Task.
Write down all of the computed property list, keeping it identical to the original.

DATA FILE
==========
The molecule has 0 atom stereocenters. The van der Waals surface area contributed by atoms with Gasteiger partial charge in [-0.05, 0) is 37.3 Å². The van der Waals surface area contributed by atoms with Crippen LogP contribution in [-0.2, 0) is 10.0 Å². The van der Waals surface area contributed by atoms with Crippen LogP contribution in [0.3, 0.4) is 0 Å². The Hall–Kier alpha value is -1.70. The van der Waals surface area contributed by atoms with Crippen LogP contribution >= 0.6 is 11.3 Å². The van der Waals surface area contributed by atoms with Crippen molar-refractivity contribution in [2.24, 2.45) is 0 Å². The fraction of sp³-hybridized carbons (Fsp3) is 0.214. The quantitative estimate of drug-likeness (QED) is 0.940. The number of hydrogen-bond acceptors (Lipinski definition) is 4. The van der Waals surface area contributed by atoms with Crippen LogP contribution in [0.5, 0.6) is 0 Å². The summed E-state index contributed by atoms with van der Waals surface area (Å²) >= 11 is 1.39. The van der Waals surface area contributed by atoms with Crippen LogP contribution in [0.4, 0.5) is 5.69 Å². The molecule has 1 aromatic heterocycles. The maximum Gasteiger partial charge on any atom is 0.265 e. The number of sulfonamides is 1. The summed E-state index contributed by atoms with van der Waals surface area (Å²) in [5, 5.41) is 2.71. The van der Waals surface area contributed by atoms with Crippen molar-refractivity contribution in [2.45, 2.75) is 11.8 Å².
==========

The molecule has 0 atom stereocenters. The van der Waals surface area contributed by atoms with Gasteiger partial charge in [-0.05, 0) is 37.3 Å². The van der Waals surface area contributed by atoms with Crippen LogP contribution in [-0.2, 0) is 10.0 Å². The van der Waals surface area contributed by atoms with Crippen LogP contribution in [0.3, 0.4) is 0 Å². The Hall–Kier alpha value is -1.70. The van der Waals surface area contributed by atoms with Crippen LogP contribution >= 0.6 is 11.3 Å². The van der Waals surface area contributed by atoms with Crippen molar-refractivity contribution in [2.24, 2.45) is 0 Å². The fraction of sp³-hybridized carbons (Fsp3) is 0.214. The quantitative estimate of drug-likeness (QED) is 0.940. The number of hydrogen-bond acceptors (Lipinski definition) is 4. The van der Waals surface area contributed by atoms with Crippen LogP contribution in [0.5, 0.6) is 0 Å². The summed E-state index contributed by atoms with van der Waals surface area (Å²) >= 11 is 1.39. The van der Waals surface area contributed by atoms with Crippen LogP contribution in [0.4, 0.5) is 5.69 Å². The molecule has 1 aromatic heterocycles. The maximum Gasteiger partial charge on any atom is 0.265 e. The number of sulfonamides is 1. The summed E-state index contributed by atoms with van der Waals surface area (Å²) in [5, 5.41) is 2.71. The van der Waals surface area contributed by atoms with Crippen molar-refractivity contribution in [2.45, 2.75) is 11.8 Å².